For those who have been writing Own Voices works, they already know what I have discovered, which is that it is no walk in the park. Given that I became aware of who I am only in the last couple of years, I never had the chance to do right by myself and write about being me before, because until recently, I was not entirely sure who that was. Now that I am though, the works that I once held so dear mean little to me, and I find myself wanting to start fresh so that I can write characters that reflect who I am, as well as others who are not like me, but deserve to be at the forefront of stories, rather than left out or shoved to the back of countless narratives, as they have been before.

In the past few weeks, as I written during NaNoWriMo, I’ve contemplated what I want to write more than I ever have. I’ve come to the conclusion that perhaps even though I once loved writing fantasy, that maybe I don’t anymore? I have a hard time with change, so even thinking of this inwardly was shocking. However, as I sit down to write or read, I not ice what sort of works I gravitate towards now – romance and contemporary.

Does this mean I will cease to enjoy reading fantasy, or writing it occasionally? No, not at all. It’s simply that as I’ve grown older, I enjoy reading books that can tell a story without the added allegorical trappings, with a nice love story to boot. I still love fantasy, and will continue to write it as fanfiction. However, at this point, when all else falls away, I look forward to writing about love, and current social commentary in a setting that does not require creating fantastical creatures or menacing antagonists that may or may be derivatives of Sauron from Lord of the Rings, or one of that series’ contemporaries.

If you write or read, over the years, how have your tastes changed? Let’s talk in the comments!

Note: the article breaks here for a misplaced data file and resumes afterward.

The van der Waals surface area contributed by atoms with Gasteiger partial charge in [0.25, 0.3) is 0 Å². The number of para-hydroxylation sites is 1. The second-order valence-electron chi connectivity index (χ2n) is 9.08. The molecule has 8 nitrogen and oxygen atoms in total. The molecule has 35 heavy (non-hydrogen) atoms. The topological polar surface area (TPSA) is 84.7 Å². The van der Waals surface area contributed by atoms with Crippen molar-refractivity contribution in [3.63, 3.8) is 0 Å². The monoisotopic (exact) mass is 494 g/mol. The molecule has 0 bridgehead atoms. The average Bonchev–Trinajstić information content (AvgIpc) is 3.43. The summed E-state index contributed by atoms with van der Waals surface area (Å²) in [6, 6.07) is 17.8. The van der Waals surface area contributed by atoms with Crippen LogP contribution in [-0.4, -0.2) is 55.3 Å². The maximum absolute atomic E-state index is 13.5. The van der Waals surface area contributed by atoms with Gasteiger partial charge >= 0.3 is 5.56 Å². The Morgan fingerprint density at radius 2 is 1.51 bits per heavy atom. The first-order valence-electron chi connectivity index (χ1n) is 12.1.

Until next time,

T.J.

Being Marginalized Is Not A Free Pass To Avoid Scrutiny

There seems to be a gray area hovering throughout the lands of the internet, as well as outside of the digital world. It has materialized as controversies have arisen, and people have drawn their lines of what they will or won’t allow to come to pass without comment. However, this gray area of indecision, or decisively placed rose colored glasses, is insidious at best, and therefore should not exist.

An identity is not meant to shield, because actions determine your character, regardless of who you are. Furthermore, though every single person will make a mistake at some point, that does not excuse the action which remains erroneous in nature. To point to past decent actions as reason that you should be forgiven, is immoral, and also just as wrong as attempting to hide from scrutiny behind your identity.

Recently, after a slew of various events within the book community, this has been weighing on my mind. It is not easy to hear that you’ve committed an error, but rather than become defensive and point to your sexual orientation or other marginalized identity, it should be rather obvious that the best path forward would be to admit to wrong doing, and then commit to doing better going forward. We’re all human, and therefore pre-disposed to making mistakes. However, nothing can remove the blame for your own choices or actions. You, and you alone, are responsible. Being marginalized is not an eraser than can absolve you.